Funeral Home ‘Dumped Bodies In Corridor Next To Old Bike And Christmas Trees’

A funeral home stored coffins containing bodies in a corridor next to an old bike and Christmas trees, it has been claimed.

The Sun reported that the coffins were stored on a shelf next to a rusty bicycle and discarded Christmas trees in a room with a mouldy ceiling at the Midcounties Co-operative Funeralcare home in Walsall.

A source told the newspaper that bodies were usually left for one or two days, but that in October a coffin remained there for two weeks.

“The way they treat the dead is absolutely scandalous,” the source said.

“After bodies have been put in their coffin they get dumped in a corridor behind the chapel and the state it’s in is appalling.”

Midcounties Co-operative said it will investigate the claims.

A spokesman told The Sun: “In our Walsall funeral home, one chapel of rest is used to respectfully hold coffins.

“Before being transported to a funeral, coffins are moved to an adjoining designated corridor.

“It is against company policy for any unrelated items to be kept within a chapel of rest or designated corridor alongside coffins and so we will immediately investigate any allegations of this policy being breached.”

Jane Hughes, whose father John Bagby’s body was kept at the home while awaiting his funeral, said she was “sickened to the stomach” by the claims.

She said: “We were assured Dad would be looked after, so to hear this has absolutely smacked us in the face.”

(Picture: Google)

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Arboreal Anxieties at Chashama 266 by Mary Ivy Martin

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In Arboreal Anxieties the NYC based artist Mary Ivy Martin turns the gallery into a studio where she deconstructs discarded Christmas trees and transforms them into wearable sculptures, offering an intimate view of her practice to unsuspecting midtown passersby. Her performance will culminate on the final day of the exhibition when Martin will display the tree sculptures and other documentation of her performances. I interviewed Martin during the first week of her show:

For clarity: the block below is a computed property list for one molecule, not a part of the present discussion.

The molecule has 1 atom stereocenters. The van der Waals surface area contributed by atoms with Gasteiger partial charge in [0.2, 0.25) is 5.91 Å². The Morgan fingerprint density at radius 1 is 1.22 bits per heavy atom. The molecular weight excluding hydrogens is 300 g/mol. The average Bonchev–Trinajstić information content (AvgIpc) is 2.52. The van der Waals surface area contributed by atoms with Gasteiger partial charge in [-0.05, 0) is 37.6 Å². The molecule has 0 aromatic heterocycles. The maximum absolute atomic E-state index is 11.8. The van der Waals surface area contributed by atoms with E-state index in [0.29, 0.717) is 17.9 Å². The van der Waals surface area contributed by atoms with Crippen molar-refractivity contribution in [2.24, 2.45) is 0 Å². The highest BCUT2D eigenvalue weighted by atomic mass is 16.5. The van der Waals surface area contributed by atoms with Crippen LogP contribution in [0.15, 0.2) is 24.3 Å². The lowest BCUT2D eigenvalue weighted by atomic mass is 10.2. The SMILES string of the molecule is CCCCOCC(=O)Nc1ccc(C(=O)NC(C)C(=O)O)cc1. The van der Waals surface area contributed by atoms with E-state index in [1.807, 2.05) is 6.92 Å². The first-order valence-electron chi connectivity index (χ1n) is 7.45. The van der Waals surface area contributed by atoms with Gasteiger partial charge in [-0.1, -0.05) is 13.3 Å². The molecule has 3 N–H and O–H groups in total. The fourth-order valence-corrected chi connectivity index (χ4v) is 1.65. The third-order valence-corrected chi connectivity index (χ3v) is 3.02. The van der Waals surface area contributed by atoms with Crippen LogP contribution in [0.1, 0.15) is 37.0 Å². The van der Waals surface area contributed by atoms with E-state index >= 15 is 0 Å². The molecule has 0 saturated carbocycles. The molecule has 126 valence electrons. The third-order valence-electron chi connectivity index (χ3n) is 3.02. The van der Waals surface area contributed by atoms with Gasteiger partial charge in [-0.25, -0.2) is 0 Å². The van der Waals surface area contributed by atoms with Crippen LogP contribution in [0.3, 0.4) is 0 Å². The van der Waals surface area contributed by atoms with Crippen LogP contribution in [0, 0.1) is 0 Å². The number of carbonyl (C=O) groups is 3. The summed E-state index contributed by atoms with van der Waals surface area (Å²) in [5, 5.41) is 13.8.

EY: Tell me about the genesis of your show, how did you conceive the idea?

MIM: I have been working with discarded Christmas trees for about five years and have a tree in my studio that I’ve been collaborating with for much of that time. I was working on a piece to say goodbye to this tree and I began to cut its limbs off to make a costume to be worn ritualistically. This show is an expansion of that idea; I find the trees on the sidewalk with the trash, make a costume out of the limbs, and wear it while I make a pilgrimage back to the place where the tree was found.

EY:  what are you aiming to express and what would you like visitors to take away?

MIM: My work is a material investigation of larger ideas I’m thinking about—my relationship with nature, other people, and the city. I question the role of nature in urban life and the relationship between humans and their environment.

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EY: Tell me about your experience finding and collecting the x mass trees

MIM:I have to say that carting a dead Christmas tree through Manhattan at the end January is really fun. It can be stressful on crowded corners, but it’s thrilling to do something odd on the city streets. Most people ignore it, but it becomes a means to engage with friendly and curious New Yorkers.

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EY: What draws you to plants?

MIM: I am drawn to the way plants viscerally connect me to the world.

EY:  How do you envision the space by the end of the show?

MIM: By the end of the show, the space will be adorned with hanging tree costumes and carpeted with needles and sawdust. The space is where the process of transformation happens and the street is where I will be performing.

EY:  How do you see the relationship between the diverse disciplines you utilize in your practice (photography, performance, installation)?

MIM: I often pick one medium to express an idea, usually, the most immediate and interesting for the concept. With this project, I thought it would be useful to work with multiple mediums to convey the process and layers of meaning.

EY: The show takes place in a Chashama space. can you tell me a bit about your interaction with the organization?

MIM: I applied for the Chashama space and proposed this project. I was very delighted to get a call back, saying they had the space available during the time of year that I needed it. They have been very helpful in promoting the show and are doing great work in a city that is becoming increasingly difficult to live in and create in. Thank you, Chashama!

Opening Reception: Friday, January 29, 6-8pm
Closing Reception: Saturday, February 13, 6-8pm, Hours: Friday – Saturday, 12-6pm
chashama 266, 266 West 37th Street, New York, NY www.chashama.org
Follow the performance on Instagram and Twitter: @maryivymartin#arborealanxieties

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First ever project: My SO and I have been obsessing over Bonsai lately, so today we played around with our discarded potted Christmas tree and turned it into a little bonsai-project instead of throwing it away.